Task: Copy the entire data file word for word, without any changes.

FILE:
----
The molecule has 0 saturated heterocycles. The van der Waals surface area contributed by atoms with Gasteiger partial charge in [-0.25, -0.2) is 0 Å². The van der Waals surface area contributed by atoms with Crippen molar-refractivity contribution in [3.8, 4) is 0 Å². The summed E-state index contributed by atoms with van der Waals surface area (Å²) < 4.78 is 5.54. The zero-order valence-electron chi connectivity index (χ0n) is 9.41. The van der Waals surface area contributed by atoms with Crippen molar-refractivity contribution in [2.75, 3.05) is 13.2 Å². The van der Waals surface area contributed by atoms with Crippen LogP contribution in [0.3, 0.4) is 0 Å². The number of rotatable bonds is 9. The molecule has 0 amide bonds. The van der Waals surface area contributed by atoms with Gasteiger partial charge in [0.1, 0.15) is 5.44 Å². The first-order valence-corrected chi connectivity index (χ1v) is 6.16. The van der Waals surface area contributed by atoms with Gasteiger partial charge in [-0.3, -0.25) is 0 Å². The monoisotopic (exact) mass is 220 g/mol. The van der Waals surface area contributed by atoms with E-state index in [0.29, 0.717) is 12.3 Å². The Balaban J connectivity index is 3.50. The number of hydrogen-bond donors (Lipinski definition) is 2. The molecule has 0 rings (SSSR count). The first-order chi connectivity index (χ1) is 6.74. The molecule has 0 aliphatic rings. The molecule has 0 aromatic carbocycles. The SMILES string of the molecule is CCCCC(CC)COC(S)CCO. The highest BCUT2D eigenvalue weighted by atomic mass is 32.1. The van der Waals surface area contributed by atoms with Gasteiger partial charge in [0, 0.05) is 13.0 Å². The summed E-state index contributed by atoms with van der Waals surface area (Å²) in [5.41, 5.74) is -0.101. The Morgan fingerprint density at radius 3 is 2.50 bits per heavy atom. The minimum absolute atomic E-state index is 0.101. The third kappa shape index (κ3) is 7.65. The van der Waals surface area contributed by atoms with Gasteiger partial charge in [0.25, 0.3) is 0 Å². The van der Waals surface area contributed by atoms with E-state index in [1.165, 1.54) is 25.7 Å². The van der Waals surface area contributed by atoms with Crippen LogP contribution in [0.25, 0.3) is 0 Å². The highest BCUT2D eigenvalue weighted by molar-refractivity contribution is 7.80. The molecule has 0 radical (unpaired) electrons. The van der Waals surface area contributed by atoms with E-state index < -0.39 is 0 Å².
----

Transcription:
The molecule has 0 saturated heterocycles. The van der Waals surface area contributed by atoms with Gasteiger partial charge in [-0.25, -0.2) is 0 Å². The van der Waals surface area contributed by atoms with Crippen molar-refractivity contribution in [3.8, 4) is 0 Å². The summed E-state index contributed by atoms with van der Waals surface area (Å²) < 4.78 is 5.54. The zero-order valence-electron chi connectivity index (χ0n) is 9.41. The van der Waals surface area contributed by atoms with Crippen molar-refractivity contribution in [2.75, 3.05) is 13.2 Å². The van der Waals surface area contributed by atoms with Crippen LogP contribution in [0.3, 0.4) is 0 Å². The number of rotatable bonds is 9. The molecule has 0 amide bonds. The van der Waals surface area contributed by atoms with Gasteiger partial charge in [0.1, 0.15) is 5.44 Å². The first-order valence-corrected chi connectivity index (χ1v) is 6.16. The van der Waals surface area contributed by atoms with Gasteiger partial charge in [-0.3, -0.25) is 0 Å². The monoisotopic (exact) mass is 220 g/mol. The van der Waals surface area contributed by atoms with E-state index in [0.29, 0.717) is 12.3 Å². The Balaban J connectivity index is 3.50. The number of hydrogen-bond donors (Lipinski definition) is 2. The molecule has 0 rings (SSSR count). The first-order chi connectivity index (χ1) is 6.74. The molecule has 0 aliphatic rings. The molecule has 0 aromatic carbocycles. The SMILES string of the molecule is CCCCC(CC)COC(S)CCO. The highest BCUT2D eigenvalue weighted by atomic mass is 32.1. The van der Waals surface area contributed by atoms with Gasteiger partial charge in [0, 0.05) is 13.0 Å². The summed E-state index contributed by atoms with van der Waals surface area (Å²) in [5.41, 5.74) is -0.101. The Morgan fingerprint density at radius 3 is 2.50 bits per heavy atom. The minimum absolute atomic E-state index is 0.101. The third kappa shape index (κ3) is 7.65. The van der Waals surface area contributed by atoms with Gasteiger partial charge in [0.25, 0.3) is 0 Å². The van der Waals surface area contributed by atoms with E-state index in [1.165, 1.54) is 25.7 Å². The van der Waals surface area contributed by atoms with Crippen LogP contribution in [0.25, 0.3) is 0 Å². The highest BCUT2D eigenvalue weighted by molar-refractivity contribution is 7.80. The molecule has 0 radical (unpaired) electrons. The van der Waals surface area contributed by atoms with E-state index < -0.39 is 0 Å².